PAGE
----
They don’t have the extra-revenue-generating businesses, especially home and mobile phone services, that cable TV operators have.
Both DirecTV and Dish Network do have broadband services, but they are limited, somewhat lower-speed, ones targeted to rural consumers who can’t get mainstream, terrestrial-based, mobile networks.
Dish Network has been looking to acquire companies that have big bandwidth, either from mobile or broadband businesses.
DirecTV has been looking at starting or buying subscription video-on-demand services, like Hulu Plus. DirecTV believes that over-the-top TV services will be the wave of the future, or at least a strong complement to its satellite business.
If these directions don’t work for Dish or DirecTV, both have again been musing about the possibility of merging. (They tried to do this back in 2002, but the FCC put the kibosh on it). Together they would have about 34 million homes, or a little more than a third of all U.S. pay TV consumers.
Over a decade ago, cable TV operators were ahead of the curve in starting and expanding phone and broadband businesses. Now, cable TV operators regularly post subscriber declines for their endemic video consumers.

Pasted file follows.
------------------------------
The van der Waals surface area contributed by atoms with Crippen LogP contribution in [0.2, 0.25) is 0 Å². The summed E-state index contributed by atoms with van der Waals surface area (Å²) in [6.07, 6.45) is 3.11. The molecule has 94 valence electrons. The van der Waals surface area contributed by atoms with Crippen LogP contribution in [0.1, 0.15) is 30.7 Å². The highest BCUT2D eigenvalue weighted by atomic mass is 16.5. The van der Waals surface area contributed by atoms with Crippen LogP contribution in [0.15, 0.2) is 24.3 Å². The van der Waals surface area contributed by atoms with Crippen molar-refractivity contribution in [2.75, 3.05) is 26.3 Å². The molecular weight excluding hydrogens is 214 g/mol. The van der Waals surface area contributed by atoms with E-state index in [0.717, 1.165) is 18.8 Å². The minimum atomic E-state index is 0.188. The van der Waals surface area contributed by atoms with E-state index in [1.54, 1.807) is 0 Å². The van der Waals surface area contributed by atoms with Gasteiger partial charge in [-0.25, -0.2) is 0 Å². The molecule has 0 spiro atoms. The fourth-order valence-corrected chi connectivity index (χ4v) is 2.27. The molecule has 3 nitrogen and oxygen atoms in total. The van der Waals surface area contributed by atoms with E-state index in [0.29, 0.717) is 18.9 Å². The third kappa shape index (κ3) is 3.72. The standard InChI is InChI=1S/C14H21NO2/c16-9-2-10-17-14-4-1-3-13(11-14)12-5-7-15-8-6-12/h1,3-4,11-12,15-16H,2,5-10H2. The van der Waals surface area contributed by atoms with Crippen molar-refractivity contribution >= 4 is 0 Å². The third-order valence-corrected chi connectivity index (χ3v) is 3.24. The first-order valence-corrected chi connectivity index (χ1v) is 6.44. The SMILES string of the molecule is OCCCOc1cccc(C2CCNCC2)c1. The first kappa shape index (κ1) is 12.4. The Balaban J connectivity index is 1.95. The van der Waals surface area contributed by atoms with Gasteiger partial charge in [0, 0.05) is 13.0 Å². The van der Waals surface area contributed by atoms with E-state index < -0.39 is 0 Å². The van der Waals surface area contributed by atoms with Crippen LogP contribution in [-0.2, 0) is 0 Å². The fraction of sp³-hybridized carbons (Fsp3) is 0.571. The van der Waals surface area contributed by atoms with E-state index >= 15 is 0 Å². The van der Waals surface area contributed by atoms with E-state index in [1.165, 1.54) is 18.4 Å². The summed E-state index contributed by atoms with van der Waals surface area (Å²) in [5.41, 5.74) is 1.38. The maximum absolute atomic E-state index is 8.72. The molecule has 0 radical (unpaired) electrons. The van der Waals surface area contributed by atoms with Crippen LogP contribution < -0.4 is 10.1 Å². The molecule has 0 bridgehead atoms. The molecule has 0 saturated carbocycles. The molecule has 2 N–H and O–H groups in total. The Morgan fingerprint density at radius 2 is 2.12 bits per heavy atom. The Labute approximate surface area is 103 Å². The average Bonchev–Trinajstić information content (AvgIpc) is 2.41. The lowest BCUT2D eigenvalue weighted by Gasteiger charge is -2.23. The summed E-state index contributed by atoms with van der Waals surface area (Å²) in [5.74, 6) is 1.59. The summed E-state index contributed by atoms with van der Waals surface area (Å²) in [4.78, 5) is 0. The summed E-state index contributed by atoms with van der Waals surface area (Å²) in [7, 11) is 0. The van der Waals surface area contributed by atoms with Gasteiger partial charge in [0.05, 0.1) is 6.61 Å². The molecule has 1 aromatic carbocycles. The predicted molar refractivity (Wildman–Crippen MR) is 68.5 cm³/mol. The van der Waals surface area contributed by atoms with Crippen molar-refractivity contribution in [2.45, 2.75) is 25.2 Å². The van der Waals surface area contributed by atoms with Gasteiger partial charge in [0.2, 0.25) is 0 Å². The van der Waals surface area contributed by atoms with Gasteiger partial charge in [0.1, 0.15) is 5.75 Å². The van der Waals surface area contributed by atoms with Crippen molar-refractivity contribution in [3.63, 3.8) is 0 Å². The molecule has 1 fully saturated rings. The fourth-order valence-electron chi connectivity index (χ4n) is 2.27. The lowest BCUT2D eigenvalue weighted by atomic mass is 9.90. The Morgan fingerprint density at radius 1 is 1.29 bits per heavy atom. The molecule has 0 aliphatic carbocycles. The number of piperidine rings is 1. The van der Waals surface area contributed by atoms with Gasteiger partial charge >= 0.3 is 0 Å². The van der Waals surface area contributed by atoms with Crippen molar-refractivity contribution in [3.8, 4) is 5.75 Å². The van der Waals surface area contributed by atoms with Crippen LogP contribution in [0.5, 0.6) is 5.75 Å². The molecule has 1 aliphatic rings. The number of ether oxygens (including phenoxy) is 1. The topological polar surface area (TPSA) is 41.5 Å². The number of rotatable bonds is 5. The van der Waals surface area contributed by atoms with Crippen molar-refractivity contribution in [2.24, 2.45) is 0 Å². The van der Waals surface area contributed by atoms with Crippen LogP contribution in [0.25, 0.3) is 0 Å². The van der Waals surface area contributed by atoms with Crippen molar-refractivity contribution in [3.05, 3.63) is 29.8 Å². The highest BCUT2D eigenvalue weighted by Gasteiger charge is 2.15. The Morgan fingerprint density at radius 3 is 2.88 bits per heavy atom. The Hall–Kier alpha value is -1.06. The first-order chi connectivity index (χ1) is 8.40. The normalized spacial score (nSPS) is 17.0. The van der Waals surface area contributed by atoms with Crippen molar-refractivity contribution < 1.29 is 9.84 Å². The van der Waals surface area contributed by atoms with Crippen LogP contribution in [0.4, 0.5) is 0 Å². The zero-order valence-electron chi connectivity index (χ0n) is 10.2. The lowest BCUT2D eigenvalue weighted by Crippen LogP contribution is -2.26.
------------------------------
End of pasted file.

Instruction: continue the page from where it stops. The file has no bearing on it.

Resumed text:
Even the description “cable TV operators” is fast becoming a misnomer.
So it figures -- If cable operators have been regularly losing video consumers, can satellite companies be that far behind? On a yearly basis, DirecTV and Dish Network still added customers in 2012: DirecTV 199,000, and Dish 89,000. But that was far lower than six years ago.
So a merger makes sense, at least in the short term -- especially considering soaring programming carriage costs that affect all TV distributors.
But short term isn’t enough in the fast-changing media and entertainment business.